BioShock 2

Put a shock in it.

Andrew Ryan, the Citizen Kane of the seabed, forever railing against conformity, against predictability, against the things that hold men back from greatness: what would he think about sequels?

Actually, who cares? For the moment, it's just good to be home again. It's good to hear the echo and churn of Rapture's creaking rafters one more, and it's a thrill to have discovered a bit more of Ryan's glitzy, waterlogged underworld to mess about in. A chance to play through the first few hours of 2K Marin's BioShock follow-up reveals the city's new custodians are pretty pleased with things, too. They certainly waste little time in thrusting you back into that rumbling, corroded temple of the depraved and pitting its fallen population against you.

It's almost impossible to mention BioShock without turning your mind back to the original game's opening moments, remembering how jarring and how terrifying it was to be dumped into all that black water, surrounded by jagged walls of flame, while the tail of a passenger plane sank below the waves behind you.

The opening to the sequel is equally memorable, although previews (like this one - sorry) will have inevitably lessened the impact somewhat. Once again, water ripples and light flickers. Slowly, an image stabilises, and it's you - the hero? - peering into a murky puddle as your own reflection stares right back, all hulking shoulders and shiny brass face-plate with its thick, foggy glass.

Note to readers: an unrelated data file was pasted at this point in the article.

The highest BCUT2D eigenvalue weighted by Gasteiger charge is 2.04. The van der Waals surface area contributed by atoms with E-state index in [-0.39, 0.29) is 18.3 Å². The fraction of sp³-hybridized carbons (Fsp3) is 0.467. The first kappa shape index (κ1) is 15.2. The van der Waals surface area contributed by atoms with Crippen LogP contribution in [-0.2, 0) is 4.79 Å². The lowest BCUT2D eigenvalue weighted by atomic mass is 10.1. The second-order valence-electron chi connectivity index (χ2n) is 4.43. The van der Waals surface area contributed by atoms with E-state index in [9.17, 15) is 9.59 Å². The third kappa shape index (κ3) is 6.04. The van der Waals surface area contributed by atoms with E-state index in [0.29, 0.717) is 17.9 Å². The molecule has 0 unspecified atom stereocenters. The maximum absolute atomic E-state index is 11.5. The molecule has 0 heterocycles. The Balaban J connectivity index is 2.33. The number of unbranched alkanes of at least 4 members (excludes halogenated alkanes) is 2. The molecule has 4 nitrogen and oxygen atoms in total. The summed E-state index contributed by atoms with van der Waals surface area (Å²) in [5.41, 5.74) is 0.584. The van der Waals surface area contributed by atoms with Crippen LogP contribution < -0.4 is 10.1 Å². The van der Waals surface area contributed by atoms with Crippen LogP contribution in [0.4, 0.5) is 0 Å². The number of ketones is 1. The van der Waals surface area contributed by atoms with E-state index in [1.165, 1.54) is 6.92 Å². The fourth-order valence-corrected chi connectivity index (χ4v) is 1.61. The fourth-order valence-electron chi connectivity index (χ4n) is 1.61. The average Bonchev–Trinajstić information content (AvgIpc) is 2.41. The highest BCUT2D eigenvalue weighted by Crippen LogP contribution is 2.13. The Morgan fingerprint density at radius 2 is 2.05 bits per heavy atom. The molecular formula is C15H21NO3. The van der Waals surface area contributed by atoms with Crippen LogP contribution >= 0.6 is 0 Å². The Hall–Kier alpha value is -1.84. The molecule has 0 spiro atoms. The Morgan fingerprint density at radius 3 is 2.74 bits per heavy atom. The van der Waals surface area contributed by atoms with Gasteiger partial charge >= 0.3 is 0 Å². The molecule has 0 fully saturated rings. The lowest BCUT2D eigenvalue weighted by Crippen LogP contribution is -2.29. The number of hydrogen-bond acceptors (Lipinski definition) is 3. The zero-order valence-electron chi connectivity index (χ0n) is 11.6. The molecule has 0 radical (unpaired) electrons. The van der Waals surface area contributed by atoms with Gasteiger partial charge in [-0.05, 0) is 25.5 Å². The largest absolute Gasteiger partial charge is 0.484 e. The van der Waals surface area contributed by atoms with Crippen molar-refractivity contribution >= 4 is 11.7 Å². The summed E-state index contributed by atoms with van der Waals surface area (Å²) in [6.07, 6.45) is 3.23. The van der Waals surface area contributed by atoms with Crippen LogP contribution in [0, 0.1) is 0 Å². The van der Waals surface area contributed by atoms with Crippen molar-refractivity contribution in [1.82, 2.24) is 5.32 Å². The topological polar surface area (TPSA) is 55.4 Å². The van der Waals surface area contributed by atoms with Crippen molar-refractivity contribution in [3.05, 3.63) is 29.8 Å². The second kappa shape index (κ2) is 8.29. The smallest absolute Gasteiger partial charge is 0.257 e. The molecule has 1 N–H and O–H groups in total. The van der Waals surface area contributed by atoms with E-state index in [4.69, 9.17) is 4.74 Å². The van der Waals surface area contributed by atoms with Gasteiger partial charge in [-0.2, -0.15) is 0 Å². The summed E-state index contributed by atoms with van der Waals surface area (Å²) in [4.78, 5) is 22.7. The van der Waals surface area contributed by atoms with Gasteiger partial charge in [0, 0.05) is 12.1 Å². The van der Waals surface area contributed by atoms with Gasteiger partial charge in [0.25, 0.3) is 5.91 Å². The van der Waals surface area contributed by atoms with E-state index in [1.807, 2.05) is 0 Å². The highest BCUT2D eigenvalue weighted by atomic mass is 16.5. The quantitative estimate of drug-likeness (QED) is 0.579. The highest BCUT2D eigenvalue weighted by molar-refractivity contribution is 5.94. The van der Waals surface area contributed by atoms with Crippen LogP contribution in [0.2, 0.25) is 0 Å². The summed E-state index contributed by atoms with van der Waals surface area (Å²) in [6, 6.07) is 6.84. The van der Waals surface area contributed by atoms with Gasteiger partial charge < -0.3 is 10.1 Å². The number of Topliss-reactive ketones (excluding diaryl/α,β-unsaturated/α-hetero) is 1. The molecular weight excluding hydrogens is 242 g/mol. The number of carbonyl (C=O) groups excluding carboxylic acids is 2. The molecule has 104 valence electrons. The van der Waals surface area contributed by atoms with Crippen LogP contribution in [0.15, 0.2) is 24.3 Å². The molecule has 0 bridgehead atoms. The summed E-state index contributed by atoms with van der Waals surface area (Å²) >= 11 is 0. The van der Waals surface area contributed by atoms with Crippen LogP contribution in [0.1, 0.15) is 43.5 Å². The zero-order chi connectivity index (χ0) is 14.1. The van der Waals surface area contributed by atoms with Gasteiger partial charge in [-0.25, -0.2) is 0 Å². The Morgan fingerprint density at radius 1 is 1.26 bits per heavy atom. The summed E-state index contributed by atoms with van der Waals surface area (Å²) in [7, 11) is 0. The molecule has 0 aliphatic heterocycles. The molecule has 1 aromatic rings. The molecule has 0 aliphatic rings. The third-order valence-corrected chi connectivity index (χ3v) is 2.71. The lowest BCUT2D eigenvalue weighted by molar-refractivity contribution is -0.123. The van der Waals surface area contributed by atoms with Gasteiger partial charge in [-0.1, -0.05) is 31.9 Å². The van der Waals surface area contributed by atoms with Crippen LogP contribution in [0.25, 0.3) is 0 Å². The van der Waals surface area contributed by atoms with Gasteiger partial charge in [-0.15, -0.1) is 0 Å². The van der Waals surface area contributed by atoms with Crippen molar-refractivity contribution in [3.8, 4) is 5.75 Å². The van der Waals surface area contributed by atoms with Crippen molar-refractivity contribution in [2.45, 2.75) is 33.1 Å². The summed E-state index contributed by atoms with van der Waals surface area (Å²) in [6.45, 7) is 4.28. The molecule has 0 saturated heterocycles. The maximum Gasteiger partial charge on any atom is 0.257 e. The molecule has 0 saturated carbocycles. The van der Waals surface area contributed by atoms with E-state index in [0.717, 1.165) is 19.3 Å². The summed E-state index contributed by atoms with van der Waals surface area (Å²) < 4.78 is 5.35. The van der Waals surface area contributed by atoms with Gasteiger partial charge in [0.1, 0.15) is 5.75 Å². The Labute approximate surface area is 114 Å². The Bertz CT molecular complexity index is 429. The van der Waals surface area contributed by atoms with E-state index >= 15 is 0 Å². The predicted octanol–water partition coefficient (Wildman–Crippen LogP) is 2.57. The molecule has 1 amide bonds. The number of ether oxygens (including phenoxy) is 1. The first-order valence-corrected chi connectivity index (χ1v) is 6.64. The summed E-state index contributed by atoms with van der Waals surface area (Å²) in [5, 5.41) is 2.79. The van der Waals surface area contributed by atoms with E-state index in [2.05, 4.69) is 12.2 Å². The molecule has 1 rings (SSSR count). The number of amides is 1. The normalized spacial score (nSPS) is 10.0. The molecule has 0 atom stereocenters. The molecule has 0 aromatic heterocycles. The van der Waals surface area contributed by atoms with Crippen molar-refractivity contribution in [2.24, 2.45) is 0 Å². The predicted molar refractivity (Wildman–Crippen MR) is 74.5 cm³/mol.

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Details are king in Rapture: the Incinerate Plasmid comes with the reminder that it's for ages 12 and up only.

You're a Big Daddy (the first one ever, brought back to Rapture for reasons as yet rather mysterious) and as you start to move, you feel the plodding heft of a Big Daddy in every step. Look around and you're likely to see the rim of your headgear obscuring the outer edges of your vision. Stand and your drill arm snaps into view at the bottom right of the screen. Take a few steps, and listen: You're back in Rapture in its groaning, dripping, flickering glory. Much has changed, and so, most importantly, have you.

Time has passed, and Ryan's paradise has spiralled even further into chaos. Any surviving Splicers are now grotesque mottled freaks, all split lips and blistered skin. Elsewhere, the city's constant architectural grumbling seems a little more insistent, and dereliction has dappled the walls of its palaces, theme parks, and railway stations with sea urchins and glowing coral, while aging speakers spurt wobbling chunks of old dance-hall music at you. You're never far from something that's sputtering, sparking or unevenly chugging down here, and figures hide in every shadow, ready to finish you off with spanner or tommy gun.

At least that last bit should be familiar. For the first few hours of the game, the biggest change, other than the general deterioration of the environment, is the drill where your right hand should be. Good. Combat was arguably the aspect of the original BioShock most in need of tweaking.

The blend of plasmids and firearms proved endlessly fascinating for those willing to really put in the effort, but for lazybones like me, it was too easy to ignore the game's regular promptings to sound out the environment for devious bottlenecks built for ambushes, and settle instead for a repetitive slog through lumbering enemies, sluggish weapons, and endless sentry turrets. If you weren't careful, combat could eventually become nothing more than the busywork price you paid to unlock the next bit of story, or the latest stylish chunk of art design.

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